Companies often issue equity to investors in exchange for capital to facilitate growth. As a result, the proportion of equity held by existing shareholders (including the company's founders) will be diluted unless those shareholders purchase additional equity to maintain their equity ownership proportion. Lead investors may also receive certain rights with their shares, such as the right to appoint a director to the company's board. These rights and the dilutive effect of equity capital raising may result in the founders grappling to retain control of the critical decision-making processes of the business. This article explores some strategies founders can implement to retain control over their company while raising capital.
Board Composition and Decision-Making
The composition of your company's board, the nature of the decisions made at the board level and the thresholds required to approve those decisions all play an essential role in determining the day-to-day control of the company. Let us explore each of these in further detail.
We usually recommend that founders retain an entrenched right to appoint directors under the company's constitution or shareholders agreement as long as they hold shares in the company. This ensures that the founders may be represented at the board level. At the same time, they continue to have shares in the company, regardless of whether their ownership percentage dilutes when the company brings on new investors.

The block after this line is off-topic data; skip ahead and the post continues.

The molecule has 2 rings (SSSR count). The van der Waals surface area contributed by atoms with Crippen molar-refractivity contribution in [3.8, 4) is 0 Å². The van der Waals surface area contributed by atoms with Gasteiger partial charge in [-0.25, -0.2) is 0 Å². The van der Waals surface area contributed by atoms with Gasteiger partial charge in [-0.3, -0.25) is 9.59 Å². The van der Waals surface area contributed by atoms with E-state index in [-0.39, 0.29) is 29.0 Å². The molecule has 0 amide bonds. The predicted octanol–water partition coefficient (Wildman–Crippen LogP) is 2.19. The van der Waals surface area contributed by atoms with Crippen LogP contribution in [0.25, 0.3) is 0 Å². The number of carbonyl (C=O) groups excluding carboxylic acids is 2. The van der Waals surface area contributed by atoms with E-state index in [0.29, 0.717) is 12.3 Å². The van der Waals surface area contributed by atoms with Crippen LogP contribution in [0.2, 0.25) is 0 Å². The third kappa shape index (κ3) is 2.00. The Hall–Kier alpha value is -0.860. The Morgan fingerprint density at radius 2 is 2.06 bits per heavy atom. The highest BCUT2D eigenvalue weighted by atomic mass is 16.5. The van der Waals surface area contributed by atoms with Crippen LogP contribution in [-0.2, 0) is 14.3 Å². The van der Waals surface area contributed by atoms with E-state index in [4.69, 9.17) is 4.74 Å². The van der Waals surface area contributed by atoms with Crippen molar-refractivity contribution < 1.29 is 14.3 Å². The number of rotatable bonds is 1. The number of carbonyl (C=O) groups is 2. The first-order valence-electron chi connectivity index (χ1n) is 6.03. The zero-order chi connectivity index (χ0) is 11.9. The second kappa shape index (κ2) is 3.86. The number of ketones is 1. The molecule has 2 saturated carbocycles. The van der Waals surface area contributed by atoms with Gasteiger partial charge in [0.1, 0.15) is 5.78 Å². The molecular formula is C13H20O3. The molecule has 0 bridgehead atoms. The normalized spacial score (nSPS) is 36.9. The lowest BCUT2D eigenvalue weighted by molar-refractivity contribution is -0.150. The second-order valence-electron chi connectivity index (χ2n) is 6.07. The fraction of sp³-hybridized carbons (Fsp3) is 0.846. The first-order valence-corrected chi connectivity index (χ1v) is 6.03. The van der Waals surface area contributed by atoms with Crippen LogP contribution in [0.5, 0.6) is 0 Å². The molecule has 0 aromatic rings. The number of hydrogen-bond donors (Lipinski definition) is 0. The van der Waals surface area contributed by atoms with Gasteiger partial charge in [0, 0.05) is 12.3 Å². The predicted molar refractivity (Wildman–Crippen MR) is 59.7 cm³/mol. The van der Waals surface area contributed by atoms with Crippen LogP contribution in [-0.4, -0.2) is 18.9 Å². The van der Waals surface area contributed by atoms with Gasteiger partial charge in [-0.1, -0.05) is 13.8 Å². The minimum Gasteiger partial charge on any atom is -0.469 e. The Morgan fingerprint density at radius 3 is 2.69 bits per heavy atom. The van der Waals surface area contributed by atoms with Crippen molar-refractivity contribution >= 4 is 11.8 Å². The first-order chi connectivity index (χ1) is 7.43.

We ordinarily recommend that your board contain an odd number of directors to avoid deadlocks in decision-making. Although uncommon, a founder director may have a 'casting vote' under the company's governance documents. This allows them to break a deadlock should it arise. This ensures the founder has the final say regarding whether a decision is approved.
Ideally, the board should contain more founders than 'external' directors to ensure the founding team determines the business' overall strategy and direction. However, this may not be possible when the company has only one founder and brings on new board members.
You should consider whether a prospective board appointee has the same vision for the business as the founding team. Otherwise, their appointment may cause disharmony and hinder efficient decision-making and management.
Nature of Board Decisions
It is common for the company's governance documents to contain a list of critical business matters that must be decided at the board level rather than by the company's shareholders. This ensures that the founders will continue to play a prominent role in the critical decision-making of the business, even if their ownership is diluted.
Some of the board's critical business matters are set out below.
|Critical business matter||Summary|
|Capital expenditure||To enter into any transaction or series of transactions involving a capital expenditure above a specific value.|
|Asset acquisitions or disposals||To enter into any transaction or series of transactions in which the company proposes to acquire or dispose of assets above a specific value.|
|Change in the nature of business||To cease or materially change the scale of operations and nature of the business activities conducted by the company.|
|Issuing securities||To issue any equity securities, including shares, options or other convertible securities.|